The Vermont Unemployment Insurance (UI) program provides temporary replacement of lost wages to those who have lost their jobs through no fault of their own. The program is handled by the Vermont Department Of Labor and is funded by employers in the form of UI taxes. Read through the page to know more about the Unemployment Insurance in Vermont.
Eligibility To Apply For UI Benefits In Vermont
An applicant must meet monetary and job separation eligibility requirements to qualify for unemployment benefits in Vermont.
To be monetarily eligible for Vermont unemployment benefits, an applicant must:
Have earned minimum wages as determined by Vermont guidelines in his or her highest quarter of the base period, and the remaining quarters must equal or exceed 40% of the highest quarter of the base period
Have worked for the last 12 months in Vermont
Vermont law provides four methods to determine a base period: Method I – First four of the last five completed calendar quarters preceding an unemployment claim’s effective date. Method II – Last four completed calendar quarters preceding the effective date of an unemployment claim. Method III – Last three completed calendar quarters and the current quarter, using wages paid up to the effective date of an unemployment claim. Method IV – This approach is used only if the applicant has opened a new claim for unemployment benefits within six months of the date of the end of the temporary Workers’ Compensation payments. In this method, the base period is adjusted such that the wages that would have been available to the applicant at the time of injury are available when filed for the UI program.
An applicant must not have lost his or her job due to any of the following reasons:
Was fired or quit his job due to a lack of interest in workplace
Was fired due to misconduct at the workplace
Was fired due to criminal charges
Was fired as he or she failed in alcohol and drug test
Quit the job due to reasons that are not considered as good-cause
Was fired as he or she was caught damaging property at the workplace
Was fired as he or she did not adhere to the organization policies
After meeting the job separation and monetary requirements, the applicant must maintain the eligibility to receive unemployment benefits without any difficulty. The eligibility can be maintained in the following ways:
The applicant must be able to and available for work
The applicant must actively look for a job
The applicant must accept a suitable job offer
The applicant must document all the work search activities
The weekly benefits amount in Vermont is based on the applicant’s gross wages. The weekly benefits amount is calculated by adding the two highest quarters’ wages in the base period and dividing by 45. The resulting amount is rounded to the next whole dollar.
Use the benefits calculator to determine the estimated weekly unemployment benefit amount.
Disclaimer: The estimates are good in faith and accuracy is not guaranteed. We are not liable for any loss and damages caused by using the tools on our website. This calculator is here to assist you in evaluating what you might obtain if you are entitled to receive benefits. We make no promises that the sum you receive will be equal to what the calculator illustrates.
There are a few aspects a claimant must know applying for Vermont unemployment benefits.
Applicants may receive unemployment overpayments due to reversal of previous awards, administrative errors, or wilful misinterpretation. The overpaid amount must be paid back to the Vermont Department Of Labor, failing to which DOL will deduct the amount from future benefits, withhold lottery winnings or federal income tax returns and recover the amount.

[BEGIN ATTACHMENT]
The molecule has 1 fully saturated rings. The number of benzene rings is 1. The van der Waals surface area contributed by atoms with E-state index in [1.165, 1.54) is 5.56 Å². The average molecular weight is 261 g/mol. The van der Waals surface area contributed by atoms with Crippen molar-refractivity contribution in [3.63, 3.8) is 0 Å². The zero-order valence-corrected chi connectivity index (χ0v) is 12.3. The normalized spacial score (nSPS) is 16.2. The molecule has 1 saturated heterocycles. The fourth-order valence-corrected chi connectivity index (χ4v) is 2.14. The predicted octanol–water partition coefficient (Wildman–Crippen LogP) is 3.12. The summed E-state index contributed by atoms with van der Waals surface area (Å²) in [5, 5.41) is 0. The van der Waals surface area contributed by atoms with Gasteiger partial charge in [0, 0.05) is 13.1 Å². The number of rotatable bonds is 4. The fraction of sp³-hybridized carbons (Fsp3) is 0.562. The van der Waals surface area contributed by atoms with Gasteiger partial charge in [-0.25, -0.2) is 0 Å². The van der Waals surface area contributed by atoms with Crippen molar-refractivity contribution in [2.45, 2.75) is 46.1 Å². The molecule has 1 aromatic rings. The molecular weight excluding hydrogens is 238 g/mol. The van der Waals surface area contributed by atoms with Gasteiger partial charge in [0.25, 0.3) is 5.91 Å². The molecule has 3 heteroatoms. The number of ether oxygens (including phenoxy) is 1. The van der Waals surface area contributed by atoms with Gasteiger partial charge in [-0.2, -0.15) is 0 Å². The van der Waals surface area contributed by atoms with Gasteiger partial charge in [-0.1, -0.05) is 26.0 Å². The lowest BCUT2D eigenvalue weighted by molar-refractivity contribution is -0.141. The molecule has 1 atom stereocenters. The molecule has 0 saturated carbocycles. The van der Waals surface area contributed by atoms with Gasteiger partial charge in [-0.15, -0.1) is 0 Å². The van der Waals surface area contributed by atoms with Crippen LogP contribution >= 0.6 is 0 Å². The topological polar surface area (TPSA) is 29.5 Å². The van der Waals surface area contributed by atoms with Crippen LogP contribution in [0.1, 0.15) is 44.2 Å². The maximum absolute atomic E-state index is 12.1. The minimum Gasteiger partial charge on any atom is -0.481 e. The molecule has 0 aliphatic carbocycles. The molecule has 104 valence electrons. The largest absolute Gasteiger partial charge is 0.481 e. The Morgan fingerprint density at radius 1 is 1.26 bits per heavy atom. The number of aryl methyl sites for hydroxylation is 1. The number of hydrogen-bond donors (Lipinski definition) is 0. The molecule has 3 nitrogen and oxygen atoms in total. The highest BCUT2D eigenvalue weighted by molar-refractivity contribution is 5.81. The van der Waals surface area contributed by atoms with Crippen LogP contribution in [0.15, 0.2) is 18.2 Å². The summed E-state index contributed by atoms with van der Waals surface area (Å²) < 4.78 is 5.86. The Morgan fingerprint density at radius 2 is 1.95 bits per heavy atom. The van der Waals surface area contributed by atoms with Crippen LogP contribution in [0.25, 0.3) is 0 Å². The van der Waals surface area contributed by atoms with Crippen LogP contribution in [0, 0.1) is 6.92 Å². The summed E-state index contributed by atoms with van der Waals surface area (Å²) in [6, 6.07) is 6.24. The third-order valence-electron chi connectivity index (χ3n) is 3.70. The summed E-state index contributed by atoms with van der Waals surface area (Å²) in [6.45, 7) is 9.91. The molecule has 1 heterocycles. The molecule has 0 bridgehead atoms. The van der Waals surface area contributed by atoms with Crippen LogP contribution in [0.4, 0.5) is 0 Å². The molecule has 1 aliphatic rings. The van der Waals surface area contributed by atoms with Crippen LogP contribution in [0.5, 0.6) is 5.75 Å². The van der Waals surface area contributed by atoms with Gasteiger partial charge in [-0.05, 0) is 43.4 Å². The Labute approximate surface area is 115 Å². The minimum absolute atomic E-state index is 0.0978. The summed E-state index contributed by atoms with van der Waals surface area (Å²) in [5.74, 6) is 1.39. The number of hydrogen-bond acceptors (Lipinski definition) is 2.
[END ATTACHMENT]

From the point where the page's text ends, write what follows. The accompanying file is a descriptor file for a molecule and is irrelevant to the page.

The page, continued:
Overpayment Through Fraud
If a claimant receives overpayments due to wilful misinterpretation or false statement, he or she will be required to pay the penalty and will be disqualified from receiving benefits for a few weeks. In some situations, the Department may also file a criminal case against the claimant.
Normally, claimants can collect benefits for up to 26 weeks. The state provides extended benefits when the unemployment rate is too high. Visit DOL to know more about the extended benefits.
Job Training Assistance
The Vermont Department of Labor operates the Workforce Development Division (commonly known as Career Resource Centers (CRC)). This job center helps job seekers to find a suitable job and advance in their careers. Some of the programs by the Workforce Development Division include: Individual Career Advancement Network (ICAN)– This program offers the following services:
Conduct job searches
Enhance your job finding skills
Gain new job skills & work experience
Connect to employers who are hiring
Overcome barriers keeping you from work
Learn how to achieve industry certifications
Vermont Youth Employment– This program offers training and helps with the job search to those aged 16 to 24. New Virtual Workshops And Events – Job seekers can join theweekly virtual events, including #Hiring2DayVT Virtual Job Fairs, workshops, and other events.
Q. Should I reapply for benefits if I lost my job again?
You need not reapply for benefits if you have had an open claim within the last 12 months. You can simply reopen your claim by visiting the online claimant portal or by calling the weekly claims line at 1-800-983-2300.
Q. What can I do if my claim expires?
You may be eligible for extended benefits if your claim expires. Note that the state does not provide extended benefits under normal conditions but only when the unemployment rate is too high.
Q. Will I receive benefits if I forget to file weekly claims?
You can call the automated weekly filing line at 1-800-983-2300 if you forgot to submit a weekly claim for a past week and file a claim for a back week. Note that you can file only one back week per day. You will receive a confirmation page notifying you of when you can log back into your account and file another missed filing